Confused about ISP setup
I've never used a pfsense device before but just inherited a small satellite office that has one in place. As part of our acquisition of this company a new internet service has been provisioned from our partner. It's the same configuration I have in all of our other offices but I am having trouble figuring out exactly how pfSense wants this to be setup (we use palo alto devices everywhere else).
The ISP provides us a /30 transit network as well as our usable routed subnet (in this case a /28). I currently guessed at the config using the documentation. I setup the WAN IP as one of the /30 and used the ISP gateway. I then setup the routed subnet as virtual IPs, changed the outbound nat to be manual and set that up specific internal subnets/devices to use IP's in the public block. Also setup port forwards as needed and all seems well.
I also setup a site to site IPsec tunnel and that appears to be working as well.
Here is where I am stuck... I attempted to setup OpenVPN on this box but for the life of me no matter what I do I cannot get traffic on the routed subnet to hit the firewall itself... any IP on the LAN sure... but getting the traffic to route to the device itself goes nowhere.
I'm wondering if assigning the public block to virtuals is not the right way to do it. Can anyone tell me where/if I went wrong? I welcome the opportunity to learn if I have made mistakes.
So you want openvpn to listen on 1 of the vips?
Why not just have openvpn listen on your actual wan IP which is the IP you used in your transit /30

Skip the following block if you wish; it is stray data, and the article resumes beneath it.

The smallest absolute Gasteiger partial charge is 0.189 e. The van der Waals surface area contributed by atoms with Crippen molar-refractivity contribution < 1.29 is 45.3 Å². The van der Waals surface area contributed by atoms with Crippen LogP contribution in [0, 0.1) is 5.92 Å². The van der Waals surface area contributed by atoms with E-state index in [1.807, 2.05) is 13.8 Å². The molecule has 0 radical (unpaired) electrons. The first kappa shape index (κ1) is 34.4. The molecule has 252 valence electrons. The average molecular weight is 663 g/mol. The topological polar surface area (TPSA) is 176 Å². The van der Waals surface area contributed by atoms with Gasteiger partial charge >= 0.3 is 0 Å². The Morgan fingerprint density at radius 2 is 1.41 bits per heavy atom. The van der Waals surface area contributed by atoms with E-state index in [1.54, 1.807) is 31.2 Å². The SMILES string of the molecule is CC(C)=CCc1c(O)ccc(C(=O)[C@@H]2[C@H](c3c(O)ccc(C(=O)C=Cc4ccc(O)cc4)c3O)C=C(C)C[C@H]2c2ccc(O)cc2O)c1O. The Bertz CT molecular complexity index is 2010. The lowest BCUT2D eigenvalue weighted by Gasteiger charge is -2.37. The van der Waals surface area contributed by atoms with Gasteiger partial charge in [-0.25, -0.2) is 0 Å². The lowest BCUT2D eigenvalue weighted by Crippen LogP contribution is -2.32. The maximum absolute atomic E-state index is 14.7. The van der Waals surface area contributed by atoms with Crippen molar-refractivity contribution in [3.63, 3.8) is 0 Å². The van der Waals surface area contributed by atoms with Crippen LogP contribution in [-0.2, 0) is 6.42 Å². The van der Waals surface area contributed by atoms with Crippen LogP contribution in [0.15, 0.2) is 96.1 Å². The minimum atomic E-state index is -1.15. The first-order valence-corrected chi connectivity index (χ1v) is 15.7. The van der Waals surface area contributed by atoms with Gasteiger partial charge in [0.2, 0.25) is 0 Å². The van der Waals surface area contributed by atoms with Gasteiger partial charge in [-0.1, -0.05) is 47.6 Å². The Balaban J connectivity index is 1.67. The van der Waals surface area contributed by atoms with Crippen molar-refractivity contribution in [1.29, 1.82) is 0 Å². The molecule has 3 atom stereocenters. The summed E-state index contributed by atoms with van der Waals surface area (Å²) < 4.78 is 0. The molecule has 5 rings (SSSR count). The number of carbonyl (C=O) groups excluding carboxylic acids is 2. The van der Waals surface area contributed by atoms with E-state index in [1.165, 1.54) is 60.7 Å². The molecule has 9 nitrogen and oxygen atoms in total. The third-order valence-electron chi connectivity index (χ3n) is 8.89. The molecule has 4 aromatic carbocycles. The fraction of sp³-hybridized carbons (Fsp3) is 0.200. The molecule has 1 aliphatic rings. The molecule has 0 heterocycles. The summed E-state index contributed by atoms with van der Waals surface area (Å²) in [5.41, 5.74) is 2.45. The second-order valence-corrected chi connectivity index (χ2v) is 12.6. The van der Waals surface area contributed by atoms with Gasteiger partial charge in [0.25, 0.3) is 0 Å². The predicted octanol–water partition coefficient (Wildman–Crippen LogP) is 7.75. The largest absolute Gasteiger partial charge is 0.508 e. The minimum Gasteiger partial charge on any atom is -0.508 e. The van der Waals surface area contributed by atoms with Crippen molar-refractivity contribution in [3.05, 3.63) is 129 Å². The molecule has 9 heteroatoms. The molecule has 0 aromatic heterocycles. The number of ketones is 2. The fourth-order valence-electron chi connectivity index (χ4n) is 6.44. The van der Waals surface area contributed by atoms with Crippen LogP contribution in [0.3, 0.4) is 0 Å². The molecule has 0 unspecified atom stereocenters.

but getting the traffic to route to the device itself goes nowhere.
What traffic to route to what IP... Im a bit confused, are you asking about something on the public hitting your openvpn server?
Not sure exactly what devices you have using these /28 IPs you have - but the other option is to just actually route them and put them on a network behind pfsense... Then all you need to do is normal firewall rules to allow stuff.
Do your other locations run stuff that needs to be open to the internet on public or rfc1918 space?
Maybe I should have left the other stuff out of my initial post... I guess my real question to start with is this...
When using a transit /30.. is the correct way to set things up to assign all of the /28s usable addresses as vips?
Am I supposed to configure the /28 on a seperate interface?
Depends on what you wanting to accomplish exactly.. You can do it either way.. You sure don't need to create all of the /28 as vips if you don't want to.. You could just use 1 or 2 of them if that is all you currently have use for.
Or since the /28 is actually routed to you - then you could yeah just fire up that public /28 behind pfsense.
you could split that to 2 /29 and use 1 for vips and the other as behind pfsense.
OK thanks, I just wanted to rule out some initial configuration problems. It must be a problem with the firewall then as to why the openvpn can't be reached.
It is configured to use one of the vips in the openvpn server setup and the firewall rule to allow the traffic, it just can't be reached.
I will add that there is no internet on the transit network, it is only able to communicate with the ISP router. We have to outbound nat to get any traffic out, my assumption was then I would need to use the vip for the inbound traffic to openvpn as well (thats how it's configured on the palos for global protect at other sites as well).